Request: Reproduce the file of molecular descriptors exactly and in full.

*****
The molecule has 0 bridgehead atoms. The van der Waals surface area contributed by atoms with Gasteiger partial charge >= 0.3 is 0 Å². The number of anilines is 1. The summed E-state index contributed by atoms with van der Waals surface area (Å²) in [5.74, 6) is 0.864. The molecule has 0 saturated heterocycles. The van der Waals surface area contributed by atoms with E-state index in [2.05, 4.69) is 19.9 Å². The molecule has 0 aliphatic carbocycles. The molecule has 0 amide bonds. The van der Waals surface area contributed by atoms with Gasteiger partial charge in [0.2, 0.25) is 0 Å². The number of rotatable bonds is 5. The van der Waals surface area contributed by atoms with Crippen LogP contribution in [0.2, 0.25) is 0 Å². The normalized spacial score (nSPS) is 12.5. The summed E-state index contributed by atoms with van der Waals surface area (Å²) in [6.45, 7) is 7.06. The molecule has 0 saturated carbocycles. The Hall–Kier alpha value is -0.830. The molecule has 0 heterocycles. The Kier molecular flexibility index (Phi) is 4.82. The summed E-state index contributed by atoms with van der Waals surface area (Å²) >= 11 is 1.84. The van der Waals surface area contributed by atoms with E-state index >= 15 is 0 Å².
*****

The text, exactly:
The molecule has 0 bridgehead atoms. The van der Waals surface area contributed by atoms with Gasteiger partial charge >= 0.3 is 0 Å². The number of anilines is 1. The summed E-state index contributed by atoms with van der Waals surface area (Å²) in [5.74, 6) is 0.864. The molecule has 0 saturated heterocycles. The van der Waals surface area contributed by atoms with E-state index in [2.05, 4.69) is 19.9 Å². The molecule has 0 aliphatic carbocycles. The molecule has 0 amide bonds. The van der Waals surface area contributed by atoms with Gasteiger partial charge in [0.2, 0.25) is 0 Å². The number of rotatable bonds is 5. The van der Waals surface area contributed by atoms with Crippen LogP contribution in [0.2, 0.25) is 0 Å². The normalized spacial score (nSPS) is 12.5. The summed E-state index contributed by atoms with van der Waals surface area (Å²) in [6.45, 7) is 7.06. The molecule has 0 saturated carbocycles. The Hall–Kier alpha value is -0.830. The molecule has 0 heterocycles. The Kier molecular flexibility index (Phi) is 4.82. The summed E-state index contributed by atoms with van der Waals surface area (Å²) >= 11 is 1.84. The van der Waals surface area contributed by atoms with E-state index >= 15 is 0 Å².